Scooting as a mode of transportation has attained new heights of popularity in the Western world. It has already surpassed creeping, crawling and slinking, and threatens to overtake walking as the primary means of going from one place to another. This is not a strictly terrestrial concern as scooting has made its impact on swimming as well. As with its land-based derivatives, water scooting takes on various forms to achieve similar functions. But whereas much land-based scooting is promoted for the purpose of actually going somewhere, most water scooting is designed for recreational activities. This is understandable as most people don’t work or shop in bodies of water. With global warming, this could change.
By far the largest number of water scooters are the fully immersed, hold-on-and-be-dragged type. Some of them are suggested for professional divers who do work in bodies of water, and for the most part look like ominous black torpedoes with handles near the spinning propeller. These tend to be pretty expensive and possess few frills, like the Logic Dive Gear Genesis 600 which, at maximum thrust, pulls a diver around for about 40 minutes. The Submerge Scooters Minnus has a 3-speed throttle and will function for between 45 and 90 minutes at depths down to 200 feet. The compact Bonex Subgravity Aquaprop is depth rated for 90 meters and can pull a laden diver at up to 50 meters a minute.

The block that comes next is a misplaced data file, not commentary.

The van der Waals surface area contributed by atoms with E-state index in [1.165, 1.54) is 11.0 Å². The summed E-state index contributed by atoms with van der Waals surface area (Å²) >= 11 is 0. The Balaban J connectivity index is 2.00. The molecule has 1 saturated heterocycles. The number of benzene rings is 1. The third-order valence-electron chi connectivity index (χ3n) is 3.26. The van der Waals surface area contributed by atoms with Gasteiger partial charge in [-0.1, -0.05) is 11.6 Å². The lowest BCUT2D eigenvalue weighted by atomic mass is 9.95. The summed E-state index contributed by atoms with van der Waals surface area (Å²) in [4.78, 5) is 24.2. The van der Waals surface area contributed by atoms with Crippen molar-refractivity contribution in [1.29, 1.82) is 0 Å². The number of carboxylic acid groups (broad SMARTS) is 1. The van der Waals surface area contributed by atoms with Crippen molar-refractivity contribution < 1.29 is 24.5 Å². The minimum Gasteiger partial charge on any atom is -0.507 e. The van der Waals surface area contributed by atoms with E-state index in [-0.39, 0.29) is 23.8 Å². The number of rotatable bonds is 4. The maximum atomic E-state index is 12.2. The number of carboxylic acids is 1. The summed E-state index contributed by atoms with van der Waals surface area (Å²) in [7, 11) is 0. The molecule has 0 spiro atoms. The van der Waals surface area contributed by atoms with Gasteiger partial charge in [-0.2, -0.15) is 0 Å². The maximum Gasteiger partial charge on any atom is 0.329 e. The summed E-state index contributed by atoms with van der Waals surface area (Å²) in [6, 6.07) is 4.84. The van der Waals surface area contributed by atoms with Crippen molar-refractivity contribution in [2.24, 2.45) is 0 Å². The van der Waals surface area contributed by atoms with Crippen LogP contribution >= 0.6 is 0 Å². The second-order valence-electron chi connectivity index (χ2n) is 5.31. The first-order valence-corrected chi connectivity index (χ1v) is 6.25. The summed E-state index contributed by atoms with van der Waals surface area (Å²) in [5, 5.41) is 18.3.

The Suex Xjoy 2 is marketed as a recreational DPV, which prices it in a more consumer friendly manner. It draws its power from a 24-volt NiMH battery, which provides about an hour of run time at speeds of 50 meters per minute. Weighing just over 30 lbs., it is not too cumbersome to schlep from the shore, and it is nimble and maneuverable once it gets in the water. It operates at a single, non-adjustable speed, which restricts its ability to throttle down. Depth rated for 80 meters, the Xjoy 2 is well suited for short-term, open water antics.
I dived the Xjoy 2 at the beginning of March on the GUE rescue weekend. It was a great little scooter. It's light and very maneuverable.
It's not a candidate for long distance cave dives, however for an openwater or wreck diving it has a lot going for it. It's nimble, maneuverable, lightweight yet tough.